Meet the LGBTQ activists fighting to be themselves online in Malaysia

Many online attacks on LGBTQ Malaysians begin with their fellow social media users (although some doubt that political or religious groups can help coordinate them). Personal threats may increase. When a social media post or account is considered an “insult to Islam” and is reported to the police, for example, the poster may face state surveillance, arrest and prosecution. Many of these responses are carried out under the auspices of the controversial Multimedia and Communications Act, a law passed in 1998 that gives the authorities broad powers to control the media and communications in the country.

Numan Afifi, one of Malaysia’s most high-profile activists, packed his suitcase, quit his job and fled the country in July 2017 after the government threatened to prosecute him for organizing an LGBTQ event. He traveled for six months to six different countries. , Often sleeping on the bed, without any income and no idea whether he will come back. He says legal entities offered him pro bono support to seek asylum.

But before the 2018 election, which many hoped would lead to a more progressive government, Afifi headed home instead. “I decided to return, believing in my Malaysian dream,” he said Tweeted about duration In 2019. “I still believe in that dream, for me and for the thousands of gay kids struggling in our schools who were like me.” Doesn’t he feel threatened? “Yes, all the time,” he says. “But you still have to do it because people need our services. I have to do that. “

Coalition Paktan Harappa, believed to be on the more progressive edge of the political spectrum, won Malaysia’s May 2018 elections. And initially, there were indications that the group aimed to fulfill its commitment to human rights reforms, including LGBTQ rights, at the top of its political agenda., A week after the administration, Afifi was appointed press officer by the Minister of Youth and Sports. In July, the newly appointed Minister of Religious Affairs called for an end to discrimination against LGBTQ people in the workplace, which was seen as a significant break from the status quo. But there was a series of high-profile regression over the months. Afifi resigned amid growing public opposition to the appointment of an LGBTQ activist. Police raided a Kuala Lumpur nightclub popular among gay men. Two women were arrested and beaten with sticks for “attempting lesbian sex” in the car.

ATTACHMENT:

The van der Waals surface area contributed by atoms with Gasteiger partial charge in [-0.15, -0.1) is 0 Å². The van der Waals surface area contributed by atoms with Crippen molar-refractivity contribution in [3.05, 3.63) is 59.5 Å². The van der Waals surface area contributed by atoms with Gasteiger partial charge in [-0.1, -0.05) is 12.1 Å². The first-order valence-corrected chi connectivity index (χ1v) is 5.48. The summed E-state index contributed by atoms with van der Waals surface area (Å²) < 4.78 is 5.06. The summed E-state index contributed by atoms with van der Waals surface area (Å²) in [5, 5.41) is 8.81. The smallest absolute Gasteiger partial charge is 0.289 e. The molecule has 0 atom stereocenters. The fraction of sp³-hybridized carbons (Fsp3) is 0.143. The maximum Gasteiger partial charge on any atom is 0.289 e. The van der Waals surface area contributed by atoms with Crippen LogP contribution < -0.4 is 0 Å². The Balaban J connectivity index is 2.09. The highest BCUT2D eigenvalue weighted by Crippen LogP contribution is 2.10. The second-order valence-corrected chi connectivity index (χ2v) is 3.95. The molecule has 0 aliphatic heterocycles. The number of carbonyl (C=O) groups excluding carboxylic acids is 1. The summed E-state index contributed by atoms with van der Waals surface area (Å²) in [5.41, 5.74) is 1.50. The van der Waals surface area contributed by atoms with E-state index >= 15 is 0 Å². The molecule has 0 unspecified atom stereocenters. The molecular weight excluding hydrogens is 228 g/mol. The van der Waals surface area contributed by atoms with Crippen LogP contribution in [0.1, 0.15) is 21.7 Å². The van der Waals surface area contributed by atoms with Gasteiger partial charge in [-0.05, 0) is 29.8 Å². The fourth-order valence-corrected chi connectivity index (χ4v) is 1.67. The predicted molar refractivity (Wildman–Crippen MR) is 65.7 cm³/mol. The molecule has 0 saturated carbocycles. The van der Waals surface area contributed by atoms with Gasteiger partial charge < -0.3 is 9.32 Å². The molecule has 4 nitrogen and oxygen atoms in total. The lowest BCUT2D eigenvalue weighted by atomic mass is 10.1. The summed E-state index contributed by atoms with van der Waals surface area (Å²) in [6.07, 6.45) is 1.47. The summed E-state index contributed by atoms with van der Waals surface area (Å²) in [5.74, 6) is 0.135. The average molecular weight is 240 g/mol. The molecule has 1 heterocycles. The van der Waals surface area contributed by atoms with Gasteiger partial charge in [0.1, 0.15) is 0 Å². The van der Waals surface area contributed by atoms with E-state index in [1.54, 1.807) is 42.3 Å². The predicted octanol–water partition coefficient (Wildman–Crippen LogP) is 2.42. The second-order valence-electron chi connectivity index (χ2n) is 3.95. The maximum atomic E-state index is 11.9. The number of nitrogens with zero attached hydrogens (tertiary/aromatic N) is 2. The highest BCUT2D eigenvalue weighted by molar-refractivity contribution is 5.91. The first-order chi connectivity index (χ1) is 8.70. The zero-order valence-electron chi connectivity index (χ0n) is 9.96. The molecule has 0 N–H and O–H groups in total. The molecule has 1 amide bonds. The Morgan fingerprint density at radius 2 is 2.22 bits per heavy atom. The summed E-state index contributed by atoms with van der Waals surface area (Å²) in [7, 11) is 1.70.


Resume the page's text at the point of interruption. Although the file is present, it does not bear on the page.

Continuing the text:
Since the 2018 election, human rights activists have warned of a worrying erosion of human rights in the country, extending beyond the treatment of LGBTQ communities to the treatment of migrants and widespread questions of censorship and freedom of expression. In June 2021, during the month of Pride, a government task force proposed extending existing Sharia law to allow action against those who already insulted Islam, specifically targeting those who promote the “LGBT lifestyle” online. . “Things have just gotten worse, like really, really bad,” said one activist, who spoke on condition of anonymity because of security concerns. “I don’t know what’s going to happen.”

Despite the dangers, many activists remain unclear: If the online platform is the latest battleground for LGBTQ rights, that’s exactly where they will stand.

For example, organizations such as the Trans-Laid SEED Foundation in Kuala Lumpur have brought in experts to train members on cyber security issues, teach them how to prevent devices from being tracked, protect social media accounts from being hacked, and trace emails. Stop.

Malaysian authorities regularly refer to their powers to block access to websites, private blogs and news articles under Section 233 of the Multimedia and Communications Act. The law allows the removal of any content deemed “obscene, vulgar, false, threatening or offensive”, a definition used to censor international LGBTQ websites such as Planet Romeo and Gay Star News. Despite being equally sensitive, small local sites have so far avoided this fate. But many are wary of digital security. One activist says the site he is associated with Face Hacks is several times every six months. “With risk assessment for everything we do, we have to think about back-end security at all times,” she adds.

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